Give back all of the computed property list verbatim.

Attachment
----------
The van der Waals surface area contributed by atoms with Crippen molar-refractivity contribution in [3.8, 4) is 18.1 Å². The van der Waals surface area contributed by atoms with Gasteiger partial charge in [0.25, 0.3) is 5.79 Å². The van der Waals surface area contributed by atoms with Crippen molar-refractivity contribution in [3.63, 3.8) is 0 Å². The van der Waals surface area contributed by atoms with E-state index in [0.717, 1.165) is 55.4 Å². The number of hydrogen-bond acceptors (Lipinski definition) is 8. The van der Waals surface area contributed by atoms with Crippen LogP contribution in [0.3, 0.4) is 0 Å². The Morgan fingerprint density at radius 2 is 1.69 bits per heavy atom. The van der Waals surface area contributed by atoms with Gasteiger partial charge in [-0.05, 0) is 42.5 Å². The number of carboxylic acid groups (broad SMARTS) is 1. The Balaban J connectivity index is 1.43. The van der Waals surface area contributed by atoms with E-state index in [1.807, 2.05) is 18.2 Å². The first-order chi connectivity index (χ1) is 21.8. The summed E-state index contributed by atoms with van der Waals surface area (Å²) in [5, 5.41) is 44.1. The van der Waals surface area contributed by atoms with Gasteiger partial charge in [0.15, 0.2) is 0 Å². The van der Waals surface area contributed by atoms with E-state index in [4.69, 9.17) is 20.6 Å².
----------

The van der Waals surface area contributed by atoms with Crippen molar-refractivity contribution in [3.8, 4) is 18.1 Å². The van der Waals surface area contributed by atoms with Gasteiger partial charge in [0.25, 0.3) is 5.79 Å². The van der Waals surface area contributed by atoms with Crippen molar-refractivity contribution in [3.63, 3.8) is 0 Å². The van der Waals surface area contributed by atoms with E-state index in [0.717, 1.165) is 55.4 Å². The number of hydrogen-bond acceptors (Lipinski definition) is 8. The van der Waals surface area contributed by atoms with Crippen LogP contribution in [0.3, 0.4) is 0 Å². The Morgan fingerprint density at radius 2 is 1.69 bits per heavy atom. The van der Waals surface area contributed by atoms with Gasteiger partial charge in [-0.05, 0) is 42.5 Å². The number of carboxylic acid groups (broad SMARTS) is 1. The Balaban J connectivity index is 1.43. The van der Waals surface area contributed by atoms with E-state index in [1.807, 2.05) is 18.2 Å². The first-order chi connectivity index (χ1) is 21.8. The summed E-state index contributed by atoms with van der Waals surface area (Å²) in [5, 5.41) is 44.1. The van der Waals surface area contributed by atoms with Gasteiger partial charge in [0.15, 0.2) is 0 Å². The van der Waals surface area contributed by atoms with E-state index in [4.69, 9.17) is 20.6 Å².